“What’s next?” This is the question that drives us each day, as we strive to provide the new experiences, programs and resources that will meet the ever-changing needs of our diverse student body.
During summer 2017, the University of Buffalo initiated a comprehensive student housing master plan across its three campuses. We are committed to better understanding the most appropriate and efficient use of all current and future campus student living space. The need to provide a memorable UB living experience for our students during their education is a fundamental aspect of the UB student experience. The housing master plan study sought to:
To operationalize this effort, a committee has been functioning under the leadership of Tonga Pham, associate vice president for facilities.
The final report is due from the consultants during the fall 2018 semester.
As Student Life evolves its programs to meet changing student needs, so should the university’s Student Unions, where many of these programs are housed and/or conducted. Starting in fall 2018, Student Life will retain the services of a nationally recognized firm to perform a master plan for future use of the North Campus Student Union and Harriman Hall on the South Campus.
Task Force Goals
The task force will utilize the following subcommittees to collect and evaluate data:
Student Life’s career readiness and employment program, Here to Career, is designed to provide students with intentional and meaningful work experience regardless of their major or position on campus. Our comprehensive program is based on nationally recognized criteria and will provide students real world skills to ultimately set them apart in a highly competitive workforce.
With a division-wide launch during the fall of 2018, and a projected campus-wide launch expected for Spring 2019, Here to Career will set the standard for enhancing campus employment and preparing students for a fulfilling career. On-campus employment at UB is more than just a job – it’s an opportunity to grow and redefine your future.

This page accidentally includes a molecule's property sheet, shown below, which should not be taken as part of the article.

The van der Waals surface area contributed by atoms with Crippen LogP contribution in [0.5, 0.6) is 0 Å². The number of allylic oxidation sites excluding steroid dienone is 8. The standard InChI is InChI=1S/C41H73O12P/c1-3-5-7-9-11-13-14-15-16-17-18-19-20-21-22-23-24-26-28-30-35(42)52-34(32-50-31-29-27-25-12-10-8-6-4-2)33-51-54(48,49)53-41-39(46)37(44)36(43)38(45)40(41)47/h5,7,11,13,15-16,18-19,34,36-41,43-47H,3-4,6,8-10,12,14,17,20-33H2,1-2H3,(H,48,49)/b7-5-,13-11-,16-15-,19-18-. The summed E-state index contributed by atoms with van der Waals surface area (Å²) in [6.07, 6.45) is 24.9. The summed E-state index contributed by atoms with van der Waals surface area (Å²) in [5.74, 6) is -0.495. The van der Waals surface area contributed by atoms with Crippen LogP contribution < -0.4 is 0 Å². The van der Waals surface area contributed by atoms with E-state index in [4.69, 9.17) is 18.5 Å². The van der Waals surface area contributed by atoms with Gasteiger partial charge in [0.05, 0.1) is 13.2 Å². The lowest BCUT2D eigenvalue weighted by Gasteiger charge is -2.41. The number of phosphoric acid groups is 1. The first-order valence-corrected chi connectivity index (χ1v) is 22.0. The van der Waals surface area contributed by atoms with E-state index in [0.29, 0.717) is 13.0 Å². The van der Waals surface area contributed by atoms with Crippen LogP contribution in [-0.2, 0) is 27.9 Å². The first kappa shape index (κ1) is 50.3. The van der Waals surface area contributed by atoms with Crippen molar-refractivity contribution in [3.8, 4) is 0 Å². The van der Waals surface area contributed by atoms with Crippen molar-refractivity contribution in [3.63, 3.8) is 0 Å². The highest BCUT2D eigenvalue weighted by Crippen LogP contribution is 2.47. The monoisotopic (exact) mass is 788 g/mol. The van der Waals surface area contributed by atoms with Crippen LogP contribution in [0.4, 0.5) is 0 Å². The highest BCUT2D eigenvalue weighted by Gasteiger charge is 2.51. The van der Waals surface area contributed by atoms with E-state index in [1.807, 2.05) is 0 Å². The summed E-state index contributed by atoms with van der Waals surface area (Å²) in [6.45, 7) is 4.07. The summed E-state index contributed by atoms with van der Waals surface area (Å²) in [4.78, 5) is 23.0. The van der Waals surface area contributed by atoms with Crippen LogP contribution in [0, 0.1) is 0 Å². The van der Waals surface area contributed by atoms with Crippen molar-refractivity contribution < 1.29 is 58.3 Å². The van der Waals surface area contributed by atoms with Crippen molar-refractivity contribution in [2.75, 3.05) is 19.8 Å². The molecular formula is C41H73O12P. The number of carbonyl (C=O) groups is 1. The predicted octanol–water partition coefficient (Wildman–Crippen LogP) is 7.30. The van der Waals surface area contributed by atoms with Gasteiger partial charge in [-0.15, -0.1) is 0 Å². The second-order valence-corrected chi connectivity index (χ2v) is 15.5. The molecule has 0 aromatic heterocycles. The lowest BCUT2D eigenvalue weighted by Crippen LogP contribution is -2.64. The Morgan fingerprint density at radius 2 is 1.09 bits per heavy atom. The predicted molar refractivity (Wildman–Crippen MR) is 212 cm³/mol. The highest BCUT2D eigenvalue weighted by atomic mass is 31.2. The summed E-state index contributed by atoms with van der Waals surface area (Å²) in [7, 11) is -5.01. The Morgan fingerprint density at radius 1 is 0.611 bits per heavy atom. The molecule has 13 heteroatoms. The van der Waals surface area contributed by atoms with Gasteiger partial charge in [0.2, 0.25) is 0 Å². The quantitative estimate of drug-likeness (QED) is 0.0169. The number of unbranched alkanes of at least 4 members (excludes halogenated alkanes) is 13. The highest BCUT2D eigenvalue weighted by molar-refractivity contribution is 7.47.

The university is committed to providing students with opportunities to customize and enhance their college career. We recognize that you learn by doing, and UB provides learning opportunities that connect students to their interests while bridging with their academics. These opportunities span all majors and are offered in many forms including research, internships, and community service. Experiential learning is learning fostered by reflection, and is available to all students while also engaging faculty, staff, and community partners who are dedicated to the intentional and guided educational experiences offered to students. Experiential learning compliments the university’s mission to research, educate, and serve by offering opportunities that will prepare students for their professional careers and provide those skills to continually contribute to their communities in a world that is ever-changing.
Student Life’s Office of Assessment and Evaluation oversees the collection of undergraduate outcomes data by administering the annual UB Next survey. This data provides a snapshot of student outcomes six months after graduation, be it employment, graduate school, volunteer work, or other pursuits. This information helps us identify opportunities for our new graduates, better serve alumni, work with our community partners and employers, and helps current and future students understand the possibilities available to them through their University at Buffalo education.